After that, I ended up getting some street food (some sort of pancake filled with spicy pulgogi - yum) and sweet potatoes along with a blueberry yogurt smoothie and a petite choux for lunch. I also bought a pumpkin pastry for my birthday treat later that night which inexplicably is labelled masterchef korea so I wonder if it's a recipe from there. I then caught the subway back to my hotel and prepped for my afternoon trip to the jjimjilbang, or public baths. These are the equivalent of the onsen/hot springs in Japan in that you're naked with a bunch of women in hot pools, though the ones in Japan tend to pride themselves on being from volcanic water while I don't think the Korean ones make any claims. I went to the Dragon Hill jjimjilbang because it is famous and I had a coupon. I knew it would be crowded because of the holiday but it honestly wasn't that bad. I had a time trying to find my way around the place since it was a 5 story tall building, and I'd been told someone would explain the etiquette of the place to me when I got there but they were so busy, nothing of the sort happened. I have years of experience at Japanese onsen so getting naked amongst a lot of strange women wasn't a problem (though, wow, that was a lot of staring at my breasts going on there... I suppose it was the counterpart of all the Korean men staring at them when I'm not naked... I'm kinda amused by how none of the men even glance at my face.) I made my way downstairs to the bathing pools, took a shower before I got in, then started doing the rounds. There was a cool pool, and a hot pool, and a warm pool, and an insanely hot wood lined pool, plus a ginsing pool, a seasonal herbs pool, and a herbal medicine pool (I loved how the herbs floated like giant teabags in the pools). There were also various pools which had massage jets in them. Plus, there were two saunas one with aromas and was a wet sauna and one was a dry one. I alternated between all of these getting more and more relaxed. This would have been the end of it in Japan, but in Korea, you are given a tshirt and shorts to wear in common areas and can go all around the building in them. I wandered around, exploring (they had a gym with fake horseback riding. It looked hilarious.). There were more saunas in the common areas. I couldn't go in any of the charcoal burning ones due to my asthma but I went in the wooden pyramid and the jade one (they really were pyramids), and tried lying on a pillow of jade (quite comfortable since the floor was heated). The tv room was turned off and I didn't want to pay for internet so I didn't bother. The salt sauna looked cool but required socks. I went in the ice sauna which was damn weird. I dozed on the floor in the main area for a bit reading some fic on my phone. There was an arcade and pool and restaurant so I guess if you wanted, you'd never have to leave the place, but I decided to strip one more time and hit my favourite pools from before for some relaxation before heading back to my hotel. I got into Seoul station around 7pm and treated myself to some bibimbap for dinner (salty sweet grilled thing pieces of beef) since it was my birthday. They had some amazing pickled eggplant appetizers there too. I then headed back to my hotel for my pumpkin pastry. Took another shower since I hadn't washed my hair at the jjimjilbang. I tried to write this entry, but by then, my body was very aware that I'd been functioning on 4hrs of sleep on top of a hangover on top of jetlag and I went to sleep at 11:20pm and slept until 8am much to my shock. I may have finally conquered the jet lag!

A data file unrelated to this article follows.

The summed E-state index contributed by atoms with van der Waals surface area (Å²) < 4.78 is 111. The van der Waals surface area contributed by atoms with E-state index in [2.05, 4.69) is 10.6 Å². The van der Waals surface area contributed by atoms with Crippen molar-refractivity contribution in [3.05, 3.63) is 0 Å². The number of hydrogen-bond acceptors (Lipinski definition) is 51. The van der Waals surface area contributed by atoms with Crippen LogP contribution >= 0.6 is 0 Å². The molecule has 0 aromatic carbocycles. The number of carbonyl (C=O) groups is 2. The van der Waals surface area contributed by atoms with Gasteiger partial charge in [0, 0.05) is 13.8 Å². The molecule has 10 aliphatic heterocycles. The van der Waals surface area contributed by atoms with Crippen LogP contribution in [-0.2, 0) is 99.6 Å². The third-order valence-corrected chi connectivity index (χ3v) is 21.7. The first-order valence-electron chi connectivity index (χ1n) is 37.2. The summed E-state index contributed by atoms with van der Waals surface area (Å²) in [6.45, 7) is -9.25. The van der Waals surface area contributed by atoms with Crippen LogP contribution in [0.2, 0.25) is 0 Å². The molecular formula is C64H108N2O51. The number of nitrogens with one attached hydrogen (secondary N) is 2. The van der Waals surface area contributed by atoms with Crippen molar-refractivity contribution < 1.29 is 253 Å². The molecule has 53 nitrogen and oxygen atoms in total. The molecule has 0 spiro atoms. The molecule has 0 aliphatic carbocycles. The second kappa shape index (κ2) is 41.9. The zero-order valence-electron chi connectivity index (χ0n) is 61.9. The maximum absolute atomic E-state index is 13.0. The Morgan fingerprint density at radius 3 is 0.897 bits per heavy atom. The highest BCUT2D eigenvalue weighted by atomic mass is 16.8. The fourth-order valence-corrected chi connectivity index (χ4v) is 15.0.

Today, I was supposed to meet one of the professors at Seoul National University (the premiere uni in S. Korea), but despite my searching online I had very little idea where I was going. I left two hours before I needed to be there but it wasn't enough. I went the wrong way on the subway, wrong way after getting off the subway, walked for a mile uphill in the heavy heat and finally enlisted a guy who looked liked a student to help me. He was kind enough to take me directly to the building I needed to be at which was good since I'd have gotten lost on the campus as well. The professor had gone home by then so instead I was given her contact details and told to call her later on. I did so and I get to try all this again tomorrow. Anyway, after that it was afternoon so I changed some travellers checks at the bank on campus (since my birthday celebrations had cut into my funds more than expected) and then I hit the campus bookstore for archaeology books because those are damn hard if not impossible to find in the US. I'll be shipping them home before I leave Korea though there's one more big bookstore I want to hit first. I then tried to get back to the center of Seoul. Tried being the word because in my dyslexic wanderings, near as I can figure, I ended up going the wrong way outside of the SNU entrance, and I eventually caught a local bus (thank god the metro pass works on everything) going who knows where. I simply waited until I saw a subway station and got off the bus then, then figured out my way back to my hotel using the subway from there. I chilled in my hotel room until dinner then walked to the local mall to get dinner. Dinner was ramun (ie ramen) which was amazingly spicy. So tasty! I'd eat that every day to be honest but it's probably not very healthy. (and now I know where to go when I'm hung over again!) I am now going to get more things done before I go to sleep and try again to get to SNU in the morning. Wish me luck!